1776 · York:
"John Evelyn …, another of the early Fellows of the Royal Society, was responsible for the first important book to be published in this country on forest trees." (p. 101). "Seventy years after Evelyn's death a new edition of Sylva was published, with extensive notes by Dr. Alexander Hunter of York. Four further editions of this were issued in 1786, 1801, 1812, and 1825 respectively.
There can be little doubt that, throughout the period covered by the present History, no other work on arboriculture exerted a greater influence on forestry in this country than Evelyn's Sylva, and certainly no other book on the subject was so often quoted." (p. 108.) "Hunter's 're-publication of the Sylva revived the ardour which the first edition had excited…" (p.110). "The Hunter edition of Sylva (spelt Silva), a handsome quarto volume with extensive notes to bring it up to date and illustrated with a number of whole-page engravings, was published by private subscription, and the long list of several hundreds of subscribers indicates the wide interest in the work by persons and institutions . . . The numerous whole-page illustrations depicting the foliage, flower, and fruit of the trees described are drawn and engraved by John Miller, otherwise Johann Sebastian Miller, the noted eighteenth-century botanical draughtsman and engraver. The excellence of these figures resulted in their being used to illustrate later works on silvi-culture, even up to the present day…" (p. 111) – Henrey, vol. I.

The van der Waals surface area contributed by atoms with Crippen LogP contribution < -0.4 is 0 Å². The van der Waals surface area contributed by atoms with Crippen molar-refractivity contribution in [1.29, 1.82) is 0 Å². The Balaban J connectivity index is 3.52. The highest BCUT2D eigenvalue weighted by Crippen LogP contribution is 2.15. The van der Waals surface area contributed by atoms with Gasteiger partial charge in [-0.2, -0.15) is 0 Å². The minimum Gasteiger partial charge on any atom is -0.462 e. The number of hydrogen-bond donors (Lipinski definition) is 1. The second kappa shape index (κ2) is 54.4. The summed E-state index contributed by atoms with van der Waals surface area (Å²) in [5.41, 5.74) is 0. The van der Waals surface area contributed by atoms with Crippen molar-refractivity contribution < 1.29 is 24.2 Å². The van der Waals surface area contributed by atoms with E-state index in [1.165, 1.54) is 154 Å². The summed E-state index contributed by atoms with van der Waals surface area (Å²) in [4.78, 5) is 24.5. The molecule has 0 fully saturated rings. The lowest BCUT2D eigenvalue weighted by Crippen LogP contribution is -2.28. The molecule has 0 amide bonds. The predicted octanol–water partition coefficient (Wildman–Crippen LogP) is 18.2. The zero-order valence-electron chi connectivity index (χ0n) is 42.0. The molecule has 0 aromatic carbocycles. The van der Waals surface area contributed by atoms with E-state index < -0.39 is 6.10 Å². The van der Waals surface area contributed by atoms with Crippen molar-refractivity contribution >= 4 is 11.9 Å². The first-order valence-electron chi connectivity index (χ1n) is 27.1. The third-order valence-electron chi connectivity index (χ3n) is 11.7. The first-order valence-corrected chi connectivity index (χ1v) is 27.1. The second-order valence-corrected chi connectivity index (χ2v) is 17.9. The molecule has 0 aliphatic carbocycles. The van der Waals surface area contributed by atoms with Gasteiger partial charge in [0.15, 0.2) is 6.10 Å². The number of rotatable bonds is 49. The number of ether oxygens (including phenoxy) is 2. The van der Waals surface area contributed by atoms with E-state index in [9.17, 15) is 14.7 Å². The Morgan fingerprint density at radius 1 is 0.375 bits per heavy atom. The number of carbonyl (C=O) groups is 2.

PROVENANCE: Henry J. Baxter, Norwich was born in 1851, his mother named Harriet Butterfaul. Roger Heynes Hardwicke, M.R.C.S., born in Devon Nov, 21 1815, baptized 1816, the sixth son of William Hardwicke of Diamond Hall, lived in Saxlingham, Norfolk Co., married Eleanor Murray Hardwicke in 1843. In 1857 he has the title of surgeon. His residence was at Hill House. His name shows up related to medicine in various medical journals, usually without "Roger". In 1848 he is listed as surgeon to the Depwade Union. His title was Medical Officer of Health for Guiltcross. They had a daughter (who died young) and two sons. See: The Reliquary and Illustrated Archaeologist,: A Quarterly . . . London: Bemrose & Sons, 1883, vol. XXIII, pp. 238-39.
DNB; Geoffrey Keynes, John Evelyn: a Study in Bibliophily, with a Bibliography of His Writings, Oxford, (1968), 47; Blanche Henrey, British Botanical and Horticultural Literature, London, (1975), 137; Nissen BBI 615. (Inventory #: S13106)